October 19, 2011
Posted by on
We are now 3 days into the Energy Efficiency and the Built Environment project and there have been some changes to the work that we will be doing. We will not be auditing Habitat for Humanity homes as we had originally planned. The reason for this is that we were not able to get architectural drawings for those houses, and without drawings we would need to measure which would add hours to the project. Because the timeframe is only 3 weeks we have selected different homes to allow us to focus on learning the skills that are most important.
We were put into teams and each team will conduct an audit. Our team consists of:
Fin MacDonald (Me) – NSCC, Energy Sustainability Engineering Technology
Sarah Mitchell – NSCC, Contruction Management
Arwin Hidding – Hanze University (The Netherlands), Architecture
John Booth – ITCarlow (Ireland), Construction Building Services
The project based learning approach places us in groups with diverse skills so we can draw off each others talents. Some of us are early in our study and some of us are at the end, so our skills levels vary. There will be lots to be learned during this project.
The house we have chosen is the larger of the two. It has 3 floors including a basement. It also features some complex roof geometry. It will be more challenging to model but we chose it because it comes with 2 years of utility data so we will be able to benchmark the consumption.
Our group is currently working on a HOT2000 model of the home and today was the first day some of my group members have seen this software before. The HOT2000 model will allow us to calculate the energy load of the building as well as determine the feasibility of building upgrades. We are also creating a 3D model of the home in Autodesk Revit. Revit is a similar program to Google Sketchup but with much more advanced features. We will be calculating the Building Energy Performance Index (BEPI) and Building Energy Cost Index (BECI) as soon as we get the past utility data. These indices will allow us to benchmark the building against others in Canada. They will be normalized for building area as well as weather to aid in the comparison.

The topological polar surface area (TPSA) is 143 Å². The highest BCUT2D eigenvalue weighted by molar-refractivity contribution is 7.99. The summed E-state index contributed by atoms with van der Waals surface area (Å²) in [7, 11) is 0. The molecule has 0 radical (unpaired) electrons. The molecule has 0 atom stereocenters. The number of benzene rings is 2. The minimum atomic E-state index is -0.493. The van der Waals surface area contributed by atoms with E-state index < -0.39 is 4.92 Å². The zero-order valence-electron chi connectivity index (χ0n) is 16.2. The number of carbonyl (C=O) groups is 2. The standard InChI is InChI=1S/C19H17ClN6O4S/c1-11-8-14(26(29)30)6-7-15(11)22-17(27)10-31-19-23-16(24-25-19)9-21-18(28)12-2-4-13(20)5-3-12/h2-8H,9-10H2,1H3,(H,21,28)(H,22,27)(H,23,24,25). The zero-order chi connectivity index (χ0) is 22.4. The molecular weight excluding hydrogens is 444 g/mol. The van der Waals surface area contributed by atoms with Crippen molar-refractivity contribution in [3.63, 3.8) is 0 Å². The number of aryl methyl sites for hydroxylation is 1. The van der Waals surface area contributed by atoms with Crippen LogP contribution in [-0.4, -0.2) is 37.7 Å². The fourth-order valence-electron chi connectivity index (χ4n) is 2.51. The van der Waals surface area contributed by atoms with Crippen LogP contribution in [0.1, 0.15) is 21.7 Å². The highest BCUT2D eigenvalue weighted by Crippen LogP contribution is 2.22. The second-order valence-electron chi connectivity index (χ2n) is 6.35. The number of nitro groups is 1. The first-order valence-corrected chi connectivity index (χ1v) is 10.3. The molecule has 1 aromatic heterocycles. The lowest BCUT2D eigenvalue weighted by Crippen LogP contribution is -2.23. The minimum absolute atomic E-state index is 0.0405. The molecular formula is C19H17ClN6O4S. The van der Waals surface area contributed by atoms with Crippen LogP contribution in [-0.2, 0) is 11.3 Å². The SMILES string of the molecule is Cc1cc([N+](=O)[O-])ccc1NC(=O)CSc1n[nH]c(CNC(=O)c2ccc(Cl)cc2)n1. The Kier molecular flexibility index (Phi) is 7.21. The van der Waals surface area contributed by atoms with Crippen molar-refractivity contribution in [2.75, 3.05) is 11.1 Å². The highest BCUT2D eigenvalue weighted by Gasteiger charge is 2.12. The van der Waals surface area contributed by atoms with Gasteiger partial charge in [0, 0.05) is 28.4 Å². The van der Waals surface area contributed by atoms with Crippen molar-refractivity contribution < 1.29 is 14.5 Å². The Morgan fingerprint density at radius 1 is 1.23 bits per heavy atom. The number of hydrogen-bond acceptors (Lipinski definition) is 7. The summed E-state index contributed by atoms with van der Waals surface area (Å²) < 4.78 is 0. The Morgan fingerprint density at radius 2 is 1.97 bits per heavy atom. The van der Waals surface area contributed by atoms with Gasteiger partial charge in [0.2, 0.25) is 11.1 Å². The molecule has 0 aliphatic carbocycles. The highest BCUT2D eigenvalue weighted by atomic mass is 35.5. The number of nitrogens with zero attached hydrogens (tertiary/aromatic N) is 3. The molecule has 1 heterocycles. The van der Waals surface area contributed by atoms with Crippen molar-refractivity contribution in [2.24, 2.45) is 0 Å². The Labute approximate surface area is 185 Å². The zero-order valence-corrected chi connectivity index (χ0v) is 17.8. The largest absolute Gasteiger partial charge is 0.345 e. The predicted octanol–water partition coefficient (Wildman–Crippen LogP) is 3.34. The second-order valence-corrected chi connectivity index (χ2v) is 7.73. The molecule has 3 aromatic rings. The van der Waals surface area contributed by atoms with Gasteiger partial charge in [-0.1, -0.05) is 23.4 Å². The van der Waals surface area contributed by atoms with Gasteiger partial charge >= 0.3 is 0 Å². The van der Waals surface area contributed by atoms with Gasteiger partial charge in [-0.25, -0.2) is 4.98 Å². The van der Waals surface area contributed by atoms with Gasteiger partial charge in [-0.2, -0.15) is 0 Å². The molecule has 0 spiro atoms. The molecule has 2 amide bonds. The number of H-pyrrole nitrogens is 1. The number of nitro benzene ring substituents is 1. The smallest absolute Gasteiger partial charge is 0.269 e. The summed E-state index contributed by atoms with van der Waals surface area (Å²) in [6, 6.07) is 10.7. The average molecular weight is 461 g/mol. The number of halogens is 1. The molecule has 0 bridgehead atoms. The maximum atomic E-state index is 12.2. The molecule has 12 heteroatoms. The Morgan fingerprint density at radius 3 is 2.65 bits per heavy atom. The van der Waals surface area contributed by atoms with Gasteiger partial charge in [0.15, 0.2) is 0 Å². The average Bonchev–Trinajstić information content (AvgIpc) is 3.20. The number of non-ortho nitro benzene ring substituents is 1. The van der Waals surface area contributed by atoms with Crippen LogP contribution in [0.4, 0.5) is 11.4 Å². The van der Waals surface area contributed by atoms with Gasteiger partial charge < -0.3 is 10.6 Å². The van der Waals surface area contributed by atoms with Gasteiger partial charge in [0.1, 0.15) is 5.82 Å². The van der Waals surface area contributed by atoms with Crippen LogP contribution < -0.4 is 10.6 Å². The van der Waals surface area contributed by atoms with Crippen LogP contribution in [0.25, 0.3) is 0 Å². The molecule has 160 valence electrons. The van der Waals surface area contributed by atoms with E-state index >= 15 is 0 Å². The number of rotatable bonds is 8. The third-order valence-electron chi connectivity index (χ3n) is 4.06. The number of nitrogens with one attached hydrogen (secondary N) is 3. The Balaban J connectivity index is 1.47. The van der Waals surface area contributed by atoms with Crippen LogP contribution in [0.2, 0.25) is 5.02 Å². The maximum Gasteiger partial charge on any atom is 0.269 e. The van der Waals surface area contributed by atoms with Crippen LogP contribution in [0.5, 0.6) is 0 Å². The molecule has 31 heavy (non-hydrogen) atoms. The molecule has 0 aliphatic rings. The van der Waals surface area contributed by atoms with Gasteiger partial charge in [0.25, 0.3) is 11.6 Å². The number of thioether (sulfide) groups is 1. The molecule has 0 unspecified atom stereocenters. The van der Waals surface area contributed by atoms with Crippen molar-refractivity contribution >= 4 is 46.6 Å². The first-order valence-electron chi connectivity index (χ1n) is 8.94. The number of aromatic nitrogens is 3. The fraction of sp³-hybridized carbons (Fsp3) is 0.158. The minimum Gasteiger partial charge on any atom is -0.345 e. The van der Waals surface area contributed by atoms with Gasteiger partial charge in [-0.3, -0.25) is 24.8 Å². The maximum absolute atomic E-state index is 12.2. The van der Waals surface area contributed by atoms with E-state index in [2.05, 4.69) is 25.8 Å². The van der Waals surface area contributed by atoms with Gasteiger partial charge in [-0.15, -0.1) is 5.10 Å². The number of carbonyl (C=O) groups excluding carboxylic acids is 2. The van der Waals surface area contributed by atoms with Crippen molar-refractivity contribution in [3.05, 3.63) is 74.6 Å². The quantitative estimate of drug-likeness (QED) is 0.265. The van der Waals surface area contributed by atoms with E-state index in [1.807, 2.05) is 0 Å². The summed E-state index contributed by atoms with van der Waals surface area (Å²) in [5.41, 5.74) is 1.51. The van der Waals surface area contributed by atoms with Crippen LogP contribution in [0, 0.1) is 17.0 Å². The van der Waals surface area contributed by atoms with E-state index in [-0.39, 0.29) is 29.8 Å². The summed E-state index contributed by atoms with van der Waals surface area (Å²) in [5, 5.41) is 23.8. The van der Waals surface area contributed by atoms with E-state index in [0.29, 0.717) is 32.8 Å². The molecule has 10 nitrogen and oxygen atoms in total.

The on-site audit will take place next week, and I will provide another update after that happens.
October 4, 2011
Posted by on
I recently learned that I have been selected to take part in a international exchange program through NSCC International. The program is called “Energy Efficiency and the Built Environment.” It is a joint venture between the Nova Scotia Community College, Holland College in PEI, Institute of Technology Carlow in Carlow Ireland, and Hanze University of Applied Sciences in Groningen, The Netherlands. This project based learning venture will feature students in Architecture, Civil Engineering, Construction Management, Electrical Engineering, Energy Sustainability, and Mechanical Engineering. It will be a great chance for me to get some experience working with people in other disciplines.
The first stage will be a three week project in Dartmouth, NS. Each of the four schools will work together with local community partners, industry and relevant agencies to solve energy efficiency challenges related to constructing and retro-fitting homes. A special emphasis will be on low income housing and efficiency awareness and education education for the owners and tenants.
In late February the team will travel to Carlow, Ireland to undertake a second project. The details of this project will be worked out in the near future. Upon our return from Carlow we will prepare a final report as well as a presentation for the Technology Showcase 2012.
This project will allow me to gain international experience and an international perspective on energy efficiency. In densely populated areas like Europe resources are much scarcer and energy efficiency is a much more urgent priority. For this reason they are further ahead in their construction and conservation methods. I’m excited for what I can learn from them.